ISMI Strengthens Africa's Gulf Of Guinea Ship Targeting And Ship Search Capabilities

By Reporter
Maritime, Port & Aviation ISMI Strengthens Africa's Gulf Of Guinea Ship Targeting And Ship Search Capabilities
NOV 20, 2020 LISTEN

As the main entry points for goods, ports are of strategic importance to African economies, worldwide, 90% of trade is carried out by the sea.

In Africa, the Gulf of Guinea and more precisely the Central and West coasts which are among the most frequented intercontinental crossroads constitute an area of increasing concentration of all types of vessels. Naturally, this density of traffic is viewed favourably by fraud organizations to carry out all kinds of crimes which include drugs, fake medicines, protected species, weapons among others.

The Interregional Maritime Security Institute (ISMI) cannot remain indifferent to these threats and has taken its responsibilities. Thus, the 2nd phase of the training course on targeting and searching ships ends today in Dakar, which is home to the emblematic port of the subregion.

After Abidjan in 2019, the Savana Hotel in Dakar will host this training which alternates theoretical and practical phases with sequences on board ships for all trainees. Moreover, the majority of the trainees who are already operational have followed the level 1 course which was on the same subject. About fifteen participants are made up of customs officers, police officers, administrators of maritime affairs, naval officers from five countries namely Benin, Ghana, Nigeria, Senegal and Côte d'Ivoire.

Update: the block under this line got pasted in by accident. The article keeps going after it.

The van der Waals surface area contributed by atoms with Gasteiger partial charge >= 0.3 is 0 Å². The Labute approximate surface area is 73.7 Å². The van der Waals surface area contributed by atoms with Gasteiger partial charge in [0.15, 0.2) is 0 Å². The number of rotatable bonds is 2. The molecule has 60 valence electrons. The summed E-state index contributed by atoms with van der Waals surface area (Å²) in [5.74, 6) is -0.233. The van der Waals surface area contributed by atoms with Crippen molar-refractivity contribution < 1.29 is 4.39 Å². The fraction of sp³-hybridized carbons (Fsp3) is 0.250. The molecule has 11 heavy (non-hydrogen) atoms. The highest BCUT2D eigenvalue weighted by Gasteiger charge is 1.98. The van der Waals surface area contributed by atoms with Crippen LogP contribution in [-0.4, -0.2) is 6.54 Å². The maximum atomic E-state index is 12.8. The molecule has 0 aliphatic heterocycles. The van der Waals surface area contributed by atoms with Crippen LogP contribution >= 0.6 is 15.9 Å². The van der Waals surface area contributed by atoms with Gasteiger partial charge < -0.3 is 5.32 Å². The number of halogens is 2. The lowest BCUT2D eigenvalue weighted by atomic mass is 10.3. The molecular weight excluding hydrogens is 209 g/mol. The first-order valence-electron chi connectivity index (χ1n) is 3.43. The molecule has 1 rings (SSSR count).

In the opening address, Guillaume Turquet de Beauregard, Regional Coordinator of the State Action at Sea in the Gulf of Guinea said the objective of this training is to acquire the useful and essential technical know-how that ... will enable effective investigations to be carried out on board.

"If searching a ship is not improvised, this is explained among other things because a ship does not surrender easily, and is in many ways a particularly complex area to explore," he continued. For him, "anyone who has ever studied a ship's plans will understand this. Many of these areas are not free of danger to human life (going down into a ballast tank, for example, can be a trap). This is why the emphasis throughout the course was placed on the safety operations to be carried out for oneself and others."

The training organized and financed by the French cooperation through the Directorate of Cooperation of Security and Defence and the Directorate-General of Customs and Indirect Taxes also benefited from the support of the Ivorian State.

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